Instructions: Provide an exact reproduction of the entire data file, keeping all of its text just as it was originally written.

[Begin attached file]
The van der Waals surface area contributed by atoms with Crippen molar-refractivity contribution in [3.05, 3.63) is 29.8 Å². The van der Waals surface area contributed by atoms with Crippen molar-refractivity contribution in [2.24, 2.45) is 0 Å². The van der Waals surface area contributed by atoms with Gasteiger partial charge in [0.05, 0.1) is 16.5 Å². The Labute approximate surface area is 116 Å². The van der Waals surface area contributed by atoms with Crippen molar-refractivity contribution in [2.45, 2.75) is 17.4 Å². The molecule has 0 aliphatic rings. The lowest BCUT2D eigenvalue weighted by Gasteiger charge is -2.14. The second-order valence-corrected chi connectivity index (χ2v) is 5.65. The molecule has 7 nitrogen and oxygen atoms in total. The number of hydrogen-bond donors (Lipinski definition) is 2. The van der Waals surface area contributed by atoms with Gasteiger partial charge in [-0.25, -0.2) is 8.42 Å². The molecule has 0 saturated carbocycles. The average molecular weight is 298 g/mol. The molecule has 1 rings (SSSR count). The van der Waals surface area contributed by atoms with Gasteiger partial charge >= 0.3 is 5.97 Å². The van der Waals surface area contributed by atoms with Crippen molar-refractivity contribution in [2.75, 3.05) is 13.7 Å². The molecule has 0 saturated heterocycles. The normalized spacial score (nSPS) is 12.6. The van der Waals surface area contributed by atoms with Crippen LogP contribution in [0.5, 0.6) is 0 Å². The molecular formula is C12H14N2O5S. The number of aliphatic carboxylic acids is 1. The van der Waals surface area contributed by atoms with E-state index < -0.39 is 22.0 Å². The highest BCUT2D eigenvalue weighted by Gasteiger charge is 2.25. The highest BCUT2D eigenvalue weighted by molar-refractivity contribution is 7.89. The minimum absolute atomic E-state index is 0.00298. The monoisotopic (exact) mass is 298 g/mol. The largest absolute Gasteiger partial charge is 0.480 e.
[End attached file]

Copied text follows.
The van der Waals surface area contributed by atoms with Crippen molar-refractivity contribution in [3.05, 3.63) is 29.8 Å². The van der Waals surface area contributed by atoms with Crippen molar-refractivity contribution in [2.24, 2.45) is 0 Å². The van der Waals surface area contributed by atoms with Gasteiger partial charge in [0.05, 0.1) is 16.5 Å². The Labute approximate surface area is 116 Å². The van der Waals surface area contributed by atoms with Crippen molar-refractivity contribution in [2.45, 2.75) is 17.4 Å². The molecule has 0 aliphatic rings. The lowest BCUT2D eigenvalue weighted by Gasteiger charge is -2.14. The second-order valence-corrected chi connectivity index (χ2v) is 5.65. The molecule has 7 nitrogen and oxygen atoms in total. The number of hydrogen-bond donors (Lipinski definition) is 2. The van der Waals surface area contributed by atoms with Gasteiger partial charge in [-0.25, -0.2) is 8.42 Å². The molecule has 0 saturated carbocycles. The average molecular weight is 298 g/mol. The molecule has 1 rings (SSSR count). The van der Waals surface area contributed by atoms with Gasteiger partial charge >= 0.3 is 5.97 Å². The van der Waals surface area contributed by atoms with Crippen molar-refractivity contribution in [2.75, 3.05) is 13.7 Å². The molecule has 0 saturated heterocycles. The normalized spacial score (nSPS) is 12.6. The van der Waals surface area contributed by atoms with Crippen LogP contribution in [0.5, 0.6) is 0 Å². The molecular formula is C12H14N2O5S. The number of aliphatic carboxylic acids is 1. The van der Waals surface area contributed by atoms with E-state index < -0.39 is 22.0 Å². The highest BCUT2D eigenvalue weighted by Gasteiger charge is 2.25. The highest BCUT2D eigenvalue weighted by molar-refractivity contribution is 7.89. The minimum absolute atomic E-state index is 0.00298. The monoisotopic (exact) mass is 298 g/mol. The largest absolute Gasteiger partial charge is 0.480 e.